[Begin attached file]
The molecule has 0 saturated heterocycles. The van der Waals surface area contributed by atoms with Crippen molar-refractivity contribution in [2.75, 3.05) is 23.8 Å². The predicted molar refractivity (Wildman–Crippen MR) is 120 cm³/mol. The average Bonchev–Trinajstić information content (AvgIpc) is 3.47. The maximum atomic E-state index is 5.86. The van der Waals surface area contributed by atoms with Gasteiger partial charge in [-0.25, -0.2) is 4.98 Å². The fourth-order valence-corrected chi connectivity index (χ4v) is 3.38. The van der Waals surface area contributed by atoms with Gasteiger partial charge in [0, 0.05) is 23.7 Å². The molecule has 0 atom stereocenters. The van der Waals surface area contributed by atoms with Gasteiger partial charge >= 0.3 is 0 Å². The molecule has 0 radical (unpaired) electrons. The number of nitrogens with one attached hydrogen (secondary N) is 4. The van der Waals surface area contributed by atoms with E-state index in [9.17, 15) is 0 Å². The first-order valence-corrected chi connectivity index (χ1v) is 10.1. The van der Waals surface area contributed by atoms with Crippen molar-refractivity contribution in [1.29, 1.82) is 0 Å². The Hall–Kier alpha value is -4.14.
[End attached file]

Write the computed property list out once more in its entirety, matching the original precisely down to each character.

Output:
The molecule has 0 saturated heterocycles. The van der Waals surface area contributed by atoms with Crippen molar-refractivity contribution in [2.75, 3.05) is 23.8 Å². The predicted molar refractivity (Wildman–Crippen MR) is 120 cm³/mol. The average Bonchev–Trinajstić information content (AvgIpc) is 3.47. The maximum atomic E-state index is 5.86. The van der Waals surface area contributed by atoms with Gasteiger partial charge in [-0.25, -0.2) is 4.98 Å². The fourth-order valence-corrected chi connectivity index (χ4v) is 3.38. The van der Waals surface area contributed by atoms with Gasteiger partial charge in [0, 0.05) is 23.7 Å². The molecule has 0 atom stereocenters. The van der Waals surface area contributed by atoms with Gasteiger partial charge >= 0.3 is 0 Å². The molecule has 0 radical (unpaired) electrons. The number of nitrogens with one attached hydrogen (secondary N) is 4. The van der Waals surface area contributed by atoms with E-state index in [9.17, 15) is 0 Å². The first-order valence-corrected chi connectivity index (χ1v) is 10.1. The van der Waals surface area contributed by atoms with Crippen molar-refractivity contribution in [1.29, 1.82) is 0 Å². The Hall–Kier alpha value is -4.14.